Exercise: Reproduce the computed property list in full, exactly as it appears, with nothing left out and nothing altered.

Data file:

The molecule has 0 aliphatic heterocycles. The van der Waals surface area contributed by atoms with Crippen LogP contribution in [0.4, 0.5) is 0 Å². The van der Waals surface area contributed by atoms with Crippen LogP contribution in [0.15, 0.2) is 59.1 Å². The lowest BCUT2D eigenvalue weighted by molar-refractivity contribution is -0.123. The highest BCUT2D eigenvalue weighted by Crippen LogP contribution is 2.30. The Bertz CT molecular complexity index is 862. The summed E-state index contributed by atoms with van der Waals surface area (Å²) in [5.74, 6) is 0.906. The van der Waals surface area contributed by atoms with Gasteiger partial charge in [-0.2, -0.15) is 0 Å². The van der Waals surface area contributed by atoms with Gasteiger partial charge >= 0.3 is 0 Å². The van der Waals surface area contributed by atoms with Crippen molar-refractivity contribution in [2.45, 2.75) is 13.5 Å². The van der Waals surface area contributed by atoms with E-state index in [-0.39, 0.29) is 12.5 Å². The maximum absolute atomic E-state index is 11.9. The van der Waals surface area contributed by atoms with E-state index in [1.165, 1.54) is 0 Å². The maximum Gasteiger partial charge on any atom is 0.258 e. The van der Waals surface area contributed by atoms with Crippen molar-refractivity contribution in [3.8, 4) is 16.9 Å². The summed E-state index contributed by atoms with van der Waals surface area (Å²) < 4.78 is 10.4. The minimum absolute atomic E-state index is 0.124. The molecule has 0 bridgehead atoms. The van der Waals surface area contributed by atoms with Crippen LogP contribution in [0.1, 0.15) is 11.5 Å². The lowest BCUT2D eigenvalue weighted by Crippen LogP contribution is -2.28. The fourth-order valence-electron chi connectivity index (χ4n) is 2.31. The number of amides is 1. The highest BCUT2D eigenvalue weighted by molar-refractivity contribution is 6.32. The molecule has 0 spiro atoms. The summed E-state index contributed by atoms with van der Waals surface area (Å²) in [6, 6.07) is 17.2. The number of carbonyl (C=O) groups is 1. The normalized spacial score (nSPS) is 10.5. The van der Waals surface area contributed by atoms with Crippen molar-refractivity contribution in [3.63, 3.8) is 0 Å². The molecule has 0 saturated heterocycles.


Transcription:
The molecule has 0 aliphatic heterocycles. The van der Waals surface area contributed by atoms with Crippen LogP contribution in [0.4, 0.5) is 0 Å². The van der Waals surface area contributed by atoms with Crippen LogP contribution in [0.15, 0.2) is 59.1 Å². The lowest BCUT2D eigenvalue weighted by molar-refractivity contribution is -0.123. The highest BCUT2D eigenvalue weighted by Crippen LogP contribution is 2.30. The Bertz CT molecular complexity index is 862. The summed E-state index contributed by atoms with van der Waals surface area (Å²) in [5.74, 6) is 0.906. The van der Waals surface area contributed by atoms with Gasteiger partial charge in [-0.2, -0.15) is 0 Å². The van der Waals surface area contributed by atoms with Gasteiger partial charge >= 0.3 is 0 Å². The van der Waals surface area contributed by atoms with Crippen molar-refractivity contribution in [2.45, 2.75) is 13.5 Å². The van der Waals surface area contributed by atoms with E-state index in [-0.39, 0.29) is 12.5 Å². The maximum absolute atomic E-state index is 11.9. The van der Waals surface area contributed by atoms with E-state index in [1.165, 1.54) is 0 Å². The maximum Gasteiger partial charge on any atom is 0.258 e. The van der Waals surface area contributed by atoms with Crippen molar-refractivity contribution in [3.8, 4) is 16.9 Å². The summed E-state index contributed by atoms with van der Waals surface area (Å²) < 4.78 is 10.4. The minimum absolute atomic E-state index is 0.124. The molecule has 0 bridgehead atoms. The van der Waals surface area contributed by atoms with Crippen LogP contribution in [0.1, 0.15) is 11.5 Å². The lowest BCUT2D eigenvalue weighted by Crippen LogP contribution is -2.28. The fourth-order valence-electron chi connectivity index (χ4n) is 2.31. The number of amides is 1. The highest BCUT2D eigenvalue weighted by molar-refractivity contribution is 6.32. The molecule has 0 spiro atoms. The summed E-state index contributed by atoms with van der Waals surface area (Å²) in [6, 6.07) is 17.2. The number of carbonyl (C=O) groups is 1. The normalized spacial score (nSPS) is 10.5. The van der Waals surface area contributed by atoms with Crippen molar-refractivity contribution in [3.63, 3.8) is 0 Å². The molecule has 0 saturated heterocycles.